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Story: Photography

Invented shortly before the signing of the Treaty of Waitangi, photography arrived in New Zealand soon after colonisation began. Early photographers documented a changing environment and its inhabitants, both Māori and Pākehā. From the later 20th century photography was also part of the art world.

Story by Peter Ireland
Main image: Daguerreotype of Caroline and Sarah Barrett, early 1850s

Story Summary

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Early photography, 1840 to 1880s

Photography arrived in New Zealand soon after the first European settlers. The first known attempt to make a daguerreotype (a photograph made on a silver or silver-coated plate) in New Zealand was in 1848. Early photographers showed settlers transforming forests into farms, towns and cities. They also photographed scenery.

In the 1860s cartes de visite – small, inexpensive photos mounted on card – were popular. Many studios were set up, and ordinary people had their portraits taken. Pākehā posed for photos in their best clothes, while Māori were often shown in traditional garments. Portraits quickly became important to Māori, and many meeting houses feature walls covered in photographs.

Expansion of photography, 1880s to 1960s

In the 1880s film became more sensitive, allowing shorter exposure times, and the Kodak was invented, allowing non-professionals to take photos. People began to see photography as ‘capturing moments’. Camera clubs and photographic societies were set up around the country. Soldiers took cameras to the First World War.

Some photographers produced work that raised awareness of social issues. They included John Pascoe in the 1940s and Ans Westra from the 1960s. Commercial studios produced scenic panoramas, wedding photos and photos for advertising.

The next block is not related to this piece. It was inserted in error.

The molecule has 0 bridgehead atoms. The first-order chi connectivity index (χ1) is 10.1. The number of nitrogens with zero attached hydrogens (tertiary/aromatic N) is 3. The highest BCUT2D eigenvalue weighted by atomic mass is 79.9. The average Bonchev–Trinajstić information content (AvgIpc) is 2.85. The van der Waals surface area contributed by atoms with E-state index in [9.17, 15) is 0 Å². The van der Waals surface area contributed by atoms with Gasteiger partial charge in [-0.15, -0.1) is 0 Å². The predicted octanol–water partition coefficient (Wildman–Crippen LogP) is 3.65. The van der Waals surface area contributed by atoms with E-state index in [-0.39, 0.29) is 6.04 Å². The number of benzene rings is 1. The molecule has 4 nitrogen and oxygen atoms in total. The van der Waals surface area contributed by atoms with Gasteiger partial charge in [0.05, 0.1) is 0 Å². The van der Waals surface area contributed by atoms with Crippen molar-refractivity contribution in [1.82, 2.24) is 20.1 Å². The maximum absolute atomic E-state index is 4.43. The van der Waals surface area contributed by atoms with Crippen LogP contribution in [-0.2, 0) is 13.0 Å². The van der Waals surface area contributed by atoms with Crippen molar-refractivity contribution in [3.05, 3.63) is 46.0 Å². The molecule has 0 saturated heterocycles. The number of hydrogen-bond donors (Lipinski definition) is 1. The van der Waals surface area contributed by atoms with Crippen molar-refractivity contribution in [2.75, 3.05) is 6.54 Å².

New Zealand photojournalist Brian Brake became internationally famous. Photography was not yet accepted in the art world.

New directions, 1970s to 2000s

In the later 20th century photography became accepted as an art form. PhotoForum was set up in 1974 to promote photography. University courses began and art galleries collected photos. The Manawatu Art Gallery’s 1975 exhibition The Active Eye focused on photography as art.

Documentary photography recorded the protest movements of the 1980s. Photography became broader, including more colour, personal views and an interest in history. Postmodern photography focused on creating images rather than recording reality.

Digital cameras became available in the early 1990s, and soon replaced film cameras. By 2013 most cellphones included cameras, allowing anyone to be a photographer and record important events.

How to cite this page:

Peter Ireland, 'Photography', Te Ara - the Encyclopedia of New Zealand, http://www.TeAra.govt.nz/en/photography (accessed 27 July 2017)

Story by Peter Ireland, published 22 Oct 2014